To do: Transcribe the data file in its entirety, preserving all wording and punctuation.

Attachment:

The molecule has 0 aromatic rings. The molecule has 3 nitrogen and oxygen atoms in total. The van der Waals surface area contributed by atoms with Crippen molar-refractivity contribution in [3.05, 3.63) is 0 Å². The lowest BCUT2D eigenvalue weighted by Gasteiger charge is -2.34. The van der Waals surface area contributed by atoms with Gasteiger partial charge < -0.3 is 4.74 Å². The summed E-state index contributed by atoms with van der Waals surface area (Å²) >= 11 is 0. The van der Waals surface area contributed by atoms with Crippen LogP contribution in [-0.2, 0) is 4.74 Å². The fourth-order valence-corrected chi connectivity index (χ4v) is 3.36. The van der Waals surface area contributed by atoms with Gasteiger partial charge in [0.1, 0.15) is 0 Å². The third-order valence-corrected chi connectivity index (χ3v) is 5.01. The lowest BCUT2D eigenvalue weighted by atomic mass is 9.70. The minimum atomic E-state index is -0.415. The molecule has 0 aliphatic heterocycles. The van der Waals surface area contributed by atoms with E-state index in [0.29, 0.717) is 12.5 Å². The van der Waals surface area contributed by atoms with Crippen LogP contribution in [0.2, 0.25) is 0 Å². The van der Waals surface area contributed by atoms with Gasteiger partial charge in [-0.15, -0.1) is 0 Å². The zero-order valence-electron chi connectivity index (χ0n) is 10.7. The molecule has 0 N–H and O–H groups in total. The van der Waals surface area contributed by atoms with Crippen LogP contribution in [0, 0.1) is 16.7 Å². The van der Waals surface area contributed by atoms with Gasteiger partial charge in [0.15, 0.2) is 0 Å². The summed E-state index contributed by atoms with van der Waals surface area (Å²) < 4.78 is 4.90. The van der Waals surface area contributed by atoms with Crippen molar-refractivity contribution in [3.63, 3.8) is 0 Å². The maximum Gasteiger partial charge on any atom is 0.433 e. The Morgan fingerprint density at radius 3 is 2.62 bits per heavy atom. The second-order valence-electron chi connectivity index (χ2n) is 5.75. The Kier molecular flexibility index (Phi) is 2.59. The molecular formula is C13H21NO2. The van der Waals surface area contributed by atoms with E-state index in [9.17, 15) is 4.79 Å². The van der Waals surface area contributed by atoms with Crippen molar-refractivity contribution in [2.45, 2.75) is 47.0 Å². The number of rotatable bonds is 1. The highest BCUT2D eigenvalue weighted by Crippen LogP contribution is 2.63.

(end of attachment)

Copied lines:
The molecule has 0 aromatic rings. The molecule has 3 nitrogen and oxygen atoms in total. The van der Waals surface area contributed by atoms with Crippen molar-refractivity contribution in [3.05, 3.63) is 0 Å². The lowest BCUT2D eigenvalue weighted by Gasteiger charge is -2.34. The van der Waals surface area contributed by atoms with Gasteiger partial charge < -0.3 is 4.74 Å². The summed E-state index contributed by atoms with van der Waals surface area (Å²) >= 11 is 0. The van der Waals surface area contributed by atoms with Crippen LogP contribution in [-0.2, 0) is 4.74 Å². The fourth-order valence-corrected chi connectivity index (χ4v) is 3.36. The van der Waals surface area contributed by atoms with Gasteiger partial charge in [0.1, 0.15) is 0 Å². The third-order valence-corrected chi connectivity index (χ3v) is 5.01. The lowest BCUT2D eigenvalue weighted by atomic mass is 9.70. The minimum atomic E-state index is -0.415. The molecule has 0 aliphatic heterocycles. The van der Waals surface area contributed by atoms with E-state index in [0.29, 0.717) is 12.5 Å². The van der Waals surface area contributed by atoms with Crippen LogP contribution in [0.2, 0.25) is 0 Å². The van der Waals surface area contributed by atoms with Gasteiger partial charge in [-0.15, -0.1) is 0 Å². The zero-order valence-electron chi connectivity index (χ0n) is 10.7. The molecule has 0 N–H and O–H groups in total. The van der Waals surface area contributed by atoms with Crippen LogP contribution in [0, 0.1) is 16.7 Å². The van der Waals surface area contributed by atoms with Gasteiger partial charge in [0.15, 0.2) is 0 Å². The summed E-state index contributed by atoms with van der Waals surface area (Å²) < 4.78 is 4.90. The van der Waals surface area contributed by atoms with Crippen molar-refractivity contribution in [3.63, 3.8) is 0 Å². The maximum Gasteiger partial charge on any atom is 0.433 e. The Morgan fingerprint density at radius 3 is 2.62 bits per heavy atom. The second-order valence-electron chi connectivity index (χ2n) is 5.75. The Kier molecular flexibility index (Phi) is 2.59. The molecular formula is C13H21NO2. The van der Waals surface area contributed by atoms with E-state index in [9.17, 15) is 4.79 Å². The van der Waals surface area contributed by atoms with Crippen molar-refractivity contribution in [2.45, 2.75) is 47.0 Å². The number of rotatable bonds is 1. The highest BCUT2D eigenvalue weighted by Crippen LogP contribution is 2.63.